Favorite Travel Quotes

"Travel is fatal to prejudice, bigotry, and narrow-mindedness, and many of our people need it sorely on these accounts."
-- Mark Twain
Innocents Abroad

"Stop worrying about the potholes in the road and celebrate the journey." -- Fitzhugh Mullan

"A good traveler has no fixed plans and is not intent on arriving." -- Lao Tzu

Hope for the Endangered California Condor? Maybe

Condors (2 of 2)

Naturalist Marty Martell describes concept of "imprinting" on Condors

©Bert Gildart: While standing at Mather Overlook, one of the most beautiful natural amphitheaters in the world, Ranger/Naturalist Marty Martell provided an informative lecture on the huge California Condor.  He described the vast populations that existed up until the late 1800s, enumerated the reasons for the gigantic bird’s sudden decline – and described the efforts various organizations have employed to save the species from extinction.

The lecture was an appropriate park presentation as the nearby Vermillion Cliffs serve as one of the release sites.  Often, then, the cliffs in and around Mather Overlook provide favorite roosting areas.


California condors have the distinction of being the nation’s largest bird, with a wing span that stretches about nine feet from tip to tip.  Sporting a squat, bald head, mumps-like cheeks, and a thick powerful beak, condors also have the distinction of being one of the ugliest of birds. Until recently they served the ecosystem by cleaning the landscape of dead carcasses, and did so until settlers began making their way across country in the mid 1800s.

Sometimes settlers shot the birds, but they also grabbed the huge egg that condors lay but once every several years.  Then, to compound matters, along came the use of DDT, introduced in the 1960s as a pesticide.  The substance worked its way into the ecosystem, weakening condor eggs to such an extent that by 1985, the nation tallied but 21 birds.

In an attempt to rescue them from extinction, California biologists began a captive breeding program.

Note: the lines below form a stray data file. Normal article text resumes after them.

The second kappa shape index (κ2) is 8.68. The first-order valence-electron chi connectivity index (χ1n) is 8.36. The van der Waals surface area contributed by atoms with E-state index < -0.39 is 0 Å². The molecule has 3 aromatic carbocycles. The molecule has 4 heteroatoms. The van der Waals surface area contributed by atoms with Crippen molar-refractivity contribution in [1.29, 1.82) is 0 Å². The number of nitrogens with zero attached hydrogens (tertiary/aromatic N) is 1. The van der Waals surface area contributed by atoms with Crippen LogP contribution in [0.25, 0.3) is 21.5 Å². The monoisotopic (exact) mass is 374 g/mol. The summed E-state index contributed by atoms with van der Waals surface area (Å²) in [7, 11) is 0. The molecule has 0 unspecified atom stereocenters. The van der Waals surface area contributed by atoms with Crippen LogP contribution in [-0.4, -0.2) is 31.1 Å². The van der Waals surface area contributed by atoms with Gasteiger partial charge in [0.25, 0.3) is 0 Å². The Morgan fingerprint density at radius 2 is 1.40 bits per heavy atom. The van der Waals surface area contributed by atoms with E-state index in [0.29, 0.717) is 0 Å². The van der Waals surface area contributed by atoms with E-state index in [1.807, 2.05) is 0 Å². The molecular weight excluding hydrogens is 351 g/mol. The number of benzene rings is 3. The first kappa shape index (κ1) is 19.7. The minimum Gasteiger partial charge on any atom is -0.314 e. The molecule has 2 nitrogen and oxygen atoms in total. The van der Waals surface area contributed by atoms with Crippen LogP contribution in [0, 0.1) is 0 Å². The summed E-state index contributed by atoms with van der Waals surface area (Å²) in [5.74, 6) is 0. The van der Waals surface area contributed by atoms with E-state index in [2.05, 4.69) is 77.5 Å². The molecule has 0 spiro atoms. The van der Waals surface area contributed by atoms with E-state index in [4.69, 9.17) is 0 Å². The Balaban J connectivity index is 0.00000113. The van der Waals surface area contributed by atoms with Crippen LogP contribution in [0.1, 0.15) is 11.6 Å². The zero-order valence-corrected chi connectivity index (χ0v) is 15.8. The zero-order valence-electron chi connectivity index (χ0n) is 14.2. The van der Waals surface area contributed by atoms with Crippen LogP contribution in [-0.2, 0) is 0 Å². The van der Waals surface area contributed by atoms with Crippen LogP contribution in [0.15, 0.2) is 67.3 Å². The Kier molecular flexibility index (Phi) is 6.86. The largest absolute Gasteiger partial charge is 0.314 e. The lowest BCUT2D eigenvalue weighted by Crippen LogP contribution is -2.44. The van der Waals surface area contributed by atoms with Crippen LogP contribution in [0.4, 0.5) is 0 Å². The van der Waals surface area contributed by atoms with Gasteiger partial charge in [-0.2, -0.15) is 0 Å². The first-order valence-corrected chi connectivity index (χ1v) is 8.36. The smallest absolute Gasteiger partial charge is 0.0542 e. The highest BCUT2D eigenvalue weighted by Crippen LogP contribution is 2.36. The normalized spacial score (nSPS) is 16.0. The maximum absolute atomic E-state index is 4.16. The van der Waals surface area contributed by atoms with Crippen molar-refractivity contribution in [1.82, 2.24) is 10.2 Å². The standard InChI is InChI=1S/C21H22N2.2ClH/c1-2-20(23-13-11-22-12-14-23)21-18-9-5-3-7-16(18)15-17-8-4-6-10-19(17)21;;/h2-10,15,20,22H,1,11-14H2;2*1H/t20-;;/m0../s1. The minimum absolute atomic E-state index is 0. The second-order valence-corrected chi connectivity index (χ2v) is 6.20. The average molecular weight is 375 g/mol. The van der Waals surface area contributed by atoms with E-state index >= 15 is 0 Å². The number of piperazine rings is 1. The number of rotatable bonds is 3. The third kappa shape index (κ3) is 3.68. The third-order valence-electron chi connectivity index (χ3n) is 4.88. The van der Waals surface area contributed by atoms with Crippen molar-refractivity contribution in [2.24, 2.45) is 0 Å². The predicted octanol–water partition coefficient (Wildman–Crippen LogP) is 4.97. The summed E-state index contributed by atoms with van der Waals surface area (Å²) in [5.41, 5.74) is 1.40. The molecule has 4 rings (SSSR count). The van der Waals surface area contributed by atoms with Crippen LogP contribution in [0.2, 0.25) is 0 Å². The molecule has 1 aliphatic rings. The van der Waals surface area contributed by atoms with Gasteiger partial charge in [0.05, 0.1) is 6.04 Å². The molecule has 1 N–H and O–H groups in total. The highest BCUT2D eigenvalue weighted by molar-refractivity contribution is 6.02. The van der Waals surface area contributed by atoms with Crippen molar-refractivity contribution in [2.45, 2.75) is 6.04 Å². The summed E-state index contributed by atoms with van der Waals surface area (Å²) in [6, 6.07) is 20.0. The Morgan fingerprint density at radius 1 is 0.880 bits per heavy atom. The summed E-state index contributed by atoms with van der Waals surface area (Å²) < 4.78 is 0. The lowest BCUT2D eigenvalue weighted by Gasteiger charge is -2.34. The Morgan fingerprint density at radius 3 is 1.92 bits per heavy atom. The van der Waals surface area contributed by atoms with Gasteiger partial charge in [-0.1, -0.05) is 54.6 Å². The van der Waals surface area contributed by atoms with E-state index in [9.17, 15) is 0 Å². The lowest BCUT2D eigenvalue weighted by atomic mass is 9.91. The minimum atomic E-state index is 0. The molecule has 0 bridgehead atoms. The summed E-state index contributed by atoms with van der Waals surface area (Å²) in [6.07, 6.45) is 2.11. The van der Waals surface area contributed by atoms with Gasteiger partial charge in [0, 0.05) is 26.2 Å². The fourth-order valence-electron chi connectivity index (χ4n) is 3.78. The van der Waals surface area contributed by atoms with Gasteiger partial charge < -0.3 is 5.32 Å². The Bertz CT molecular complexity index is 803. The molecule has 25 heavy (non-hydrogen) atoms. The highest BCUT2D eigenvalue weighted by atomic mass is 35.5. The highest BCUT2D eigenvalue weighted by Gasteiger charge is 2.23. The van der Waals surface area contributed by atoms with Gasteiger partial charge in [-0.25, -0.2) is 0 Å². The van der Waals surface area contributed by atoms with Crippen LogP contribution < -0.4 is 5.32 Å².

Ranger Martell said that the program initially encountered problems because the birds would imprint on the person who was trying to raise them.  He said the problem was resolved by disguising the “parent” in such a way that he or she would look like a condor.  Researcher also had to condition young birds to avoid electrical power poles.  They did so by placing power poles loaded with uncomfortable charges in the huge pens where condors were developing.  “After landing on one a time or two you can bet they’d avoid them in the wild.”

Very slowly the program began to work, and though a population requires thousands before the species can be removed from the endangered list, today the nation’s population numbers 435 with about 70 of those birds residing in and around Arizona’s Grand Canyon.  Others reside in Baja California and in California’s spectacular Anza Borrego Desert State Park (ABDSP).

Condors (1 of 2)

Subject of condors was of interest to many Grand Canyon visitors

Often visitors see condors while in the Grand Canyon, though we didn’t.  But good news looms.    We’re now in ABDSP, and have just read that on November 23, Dr. Mike Wallace will be providing a presentation on his work with condors at this state park’s annual desert lecture series.

RimWalk (1 of 1)

Remote cliffs of the Grand Canyon ideal for safety of California condors.


We’ll certainly be attending, hoping we can learn more about the bird that has so fascinated Grand Canyon naturalist Marty Martell.  Anza Borrego, incidentally, will be our home for the next few months.





*Shenandoah’s Loft Mountain Campground




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